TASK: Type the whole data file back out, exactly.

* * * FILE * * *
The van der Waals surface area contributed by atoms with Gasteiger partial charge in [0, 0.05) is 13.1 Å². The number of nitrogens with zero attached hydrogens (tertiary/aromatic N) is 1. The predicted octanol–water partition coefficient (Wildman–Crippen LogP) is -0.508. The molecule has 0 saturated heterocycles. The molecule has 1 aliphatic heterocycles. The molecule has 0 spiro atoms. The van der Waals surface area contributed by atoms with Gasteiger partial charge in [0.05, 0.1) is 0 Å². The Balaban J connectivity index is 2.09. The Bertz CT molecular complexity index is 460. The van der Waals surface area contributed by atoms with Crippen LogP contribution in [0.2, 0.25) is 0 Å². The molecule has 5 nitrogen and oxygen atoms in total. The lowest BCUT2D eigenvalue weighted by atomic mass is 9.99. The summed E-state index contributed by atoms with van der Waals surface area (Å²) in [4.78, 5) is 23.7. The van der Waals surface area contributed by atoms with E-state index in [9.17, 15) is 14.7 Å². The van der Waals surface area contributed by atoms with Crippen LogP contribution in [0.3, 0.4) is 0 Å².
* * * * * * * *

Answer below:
The van der Waals surface area contributed by atoms with Gasteiger partial charge in [0, 0.05) is 13.1 Å². The number of nitrogens with zero attached hydrogens (tertiary/aromatic N) is 1. The predicted octanol–water partition coefficient (Wildman–Crippen LogP) is -0.508. The molecule has 0 saturated heterocycles. The molecule has 1 aliphatic heterocycles. The molecule has 0 spiro atoms. The van der Waals surface area contributed by atoms with Gasteiger partial charge in [0.05, 0.1) is 0 Å². The Balaban J connectivity index is 2.09. The Bertz CT molecular complexity index is 460. The van der Waals surface area contributed by atoms with Crippen LogP contribution in [0.2, 0.25) is 0 Å². The molecule has 5 nitrogen and oxygen atoms in total. The lowest BCUT2D eigenvalue weighted by atomic mass is 9.99. The summed E-state index contributed by atoms with van der Waals surface area (Å²) in [4.78, 5) is 23.7. The van der Waals surface area contributed by atoms with E-state index in [9.17, 15) is 14.7 Å². The van der Waals surface area contributed by atoms with Crippen LogP contribution in [0.3, 0.4) is 0 Å².